China rejects sanctions as Ukraine war tops summit agenda

Lorne Cook, Samuel Petrequin, Ken Moritsugu
Associated Press

Brussels – China on Friday renewed its criticism of Western sanctions against Russia, as top European Union officials sought assurances from Beijing that it would not help Moscow circumvent the economic measures imposed in response to Russia’s invasion of Ukraine.

The Chinese Foreign Ministry also laid blame for the war in Ukraine at least partially on the United States for pushing to expand the NATO military alliance closer to Russia’s borders. Twenty-one of the EU’s 27 countries are also NATO member states.

European Council President Charles Michel, left, and European Union foreign policy chief Josep Borrell speak with European Commission President Ursula von der Leyen to Chinese President Xi Jinping via video-conference during an EU China summit at the European Council building in Brussels, Friday, April 1, 2022.

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At a virtual summit, European Council President Charles Michel, Commission President Ursula von der Leyen and EU foreign policy chief Josep Borrell sought signs from Chinese President and Communist Party leader Xi Jinping and Premier Li Keqiang that Beijing would help to end the war in Ukraine.

“China disapproves of solving problems through sanctions, and we are even more opposed to unilateral sanctions and long-arm jurisdiction that have no basis in international law,” Foreign Ministry spokesperson Zhao Lijian said at a daily briefing as they met.

European Commission President Ursula von der Leyen, right, speaks to Chinese President Xi Jinping via video-conference during an EU China summit at the European Council building in Brussels, Friday, April 1, 2022.

Zhao said when it comes to Ukraine, Beijing would not be forced to “choose a side or adopt a simplistic friend-or-foe approach. We should, in particular, resist the Cold War thinking and bloc confrontation.”

“As the culprit and leading instigator of the Ukraine crisis, the U.S. has led NATO to engage in five rounds of eastward expansion in the last two decades after 1999,” he said, adding that NATO membership almost doubled from 16 to 30 countries, and pushed “Russia to the wall step by step.”

China says it is not taking sides in the conflict but it has declared a “no limits” partnership with Russia and refuses to condemn the invasion. Beijing routinely amplifies Russian disinformation about the conflict, and does not refer to it as an invasion or a war in keeping with Russian practice.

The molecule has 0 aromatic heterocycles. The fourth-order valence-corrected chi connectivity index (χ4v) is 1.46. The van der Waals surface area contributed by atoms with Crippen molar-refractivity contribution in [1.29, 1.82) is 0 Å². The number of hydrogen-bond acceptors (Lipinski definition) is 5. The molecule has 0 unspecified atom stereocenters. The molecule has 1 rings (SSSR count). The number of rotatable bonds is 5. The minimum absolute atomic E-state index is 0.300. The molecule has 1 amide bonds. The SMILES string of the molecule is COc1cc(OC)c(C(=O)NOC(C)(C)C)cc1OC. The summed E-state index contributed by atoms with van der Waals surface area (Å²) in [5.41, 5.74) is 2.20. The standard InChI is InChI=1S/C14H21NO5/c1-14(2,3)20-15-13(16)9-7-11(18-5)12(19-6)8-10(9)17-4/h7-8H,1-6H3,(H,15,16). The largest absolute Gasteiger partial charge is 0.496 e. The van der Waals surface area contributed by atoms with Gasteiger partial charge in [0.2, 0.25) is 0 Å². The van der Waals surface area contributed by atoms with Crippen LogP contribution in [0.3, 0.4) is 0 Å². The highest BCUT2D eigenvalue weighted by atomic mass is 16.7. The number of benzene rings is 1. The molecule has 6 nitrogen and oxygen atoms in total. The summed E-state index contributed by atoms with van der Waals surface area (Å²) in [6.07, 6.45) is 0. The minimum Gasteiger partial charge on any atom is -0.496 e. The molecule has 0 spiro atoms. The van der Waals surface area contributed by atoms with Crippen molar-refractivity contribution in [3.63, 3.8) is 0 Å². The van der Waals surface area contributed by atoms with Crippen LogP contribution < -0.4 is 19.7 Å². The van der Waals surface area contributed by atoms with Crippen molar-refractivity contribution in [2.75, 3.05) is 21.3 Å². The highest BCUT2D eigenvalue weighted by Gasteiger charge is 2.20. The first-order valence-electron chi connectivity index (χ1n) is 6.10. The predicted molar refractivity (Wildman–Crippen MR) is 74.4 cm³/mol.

In a news release following a first summit session, Li was quoted as affirming the importance of China-EU ties, saying he hoped the two “remain open to each other, steadily expand market access, protect fair competition and promote trade and investment liberalization and facilitation.”

“China hopes that the EU will also provide a sound business environment to Chinese businesses investing and developing in Europe,” Li was quoted as saying.

Prior to the summit, EU officials said they would look for signs that Beijing is willing to cooperate on ending the war. The meeting takes place amid rising negative sentiment within the bloc fueled by China’s aggressive foreign policies and trade practices.

“The international community notably China and the EU have a mutual responsibility to use their joint influence and diplomacy to bring an end to Russia’s war in Ukraine and the associated humanitarian crisis,” Michel tweeted.

Underlying the EU’s expectations for China is the possibility of penalties against Chinese companies that undermine measures taken against Russia. EU officials point out that 13.7% of China’s total trade is done with the 27-nation bloc, and 12% with the United States, compared with just 2.4% with Russia.

Officials said they also wish to emphasize the impact the war is having on the availability of fertilizer and global energy and food prices, which are hitting the poorest countries in Africa and the Middle East hardest.

Other topics include China’s travel ban on members of the European Parliament; Beijing’s economic boycott of EU member Lithuania over its Taiwan relations; the fate of a stalled investment agreement; and civil and political rights under China’s authoritarian Communist Party regime.

Beijing has dismissed European criticisms as biased and driven by an anti-China agenda being pursued by its chief global rival, the United States.

Beijing also sanctioned some European Union lawmakers last year after the EU, Britain, Canada and the United States launched coordinated sanctions against officials in China over human rights abuses in the far western Xinjiang region.

The European Parliament responded by saying it will not ratify a long-awaited business investment deal as long as the sanctions remain in place.

Rights groups have also urged the EU to take a more assertive stand with China over repression in Xinjiang, Tibet, Hong Kong and elsewhere and the persecution of Chinese dissidents including Sakharov Prize winner Ilham Tohti and Chinese-Swedish publisher Gui Minhai.

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Moritsugu reported from Beijing.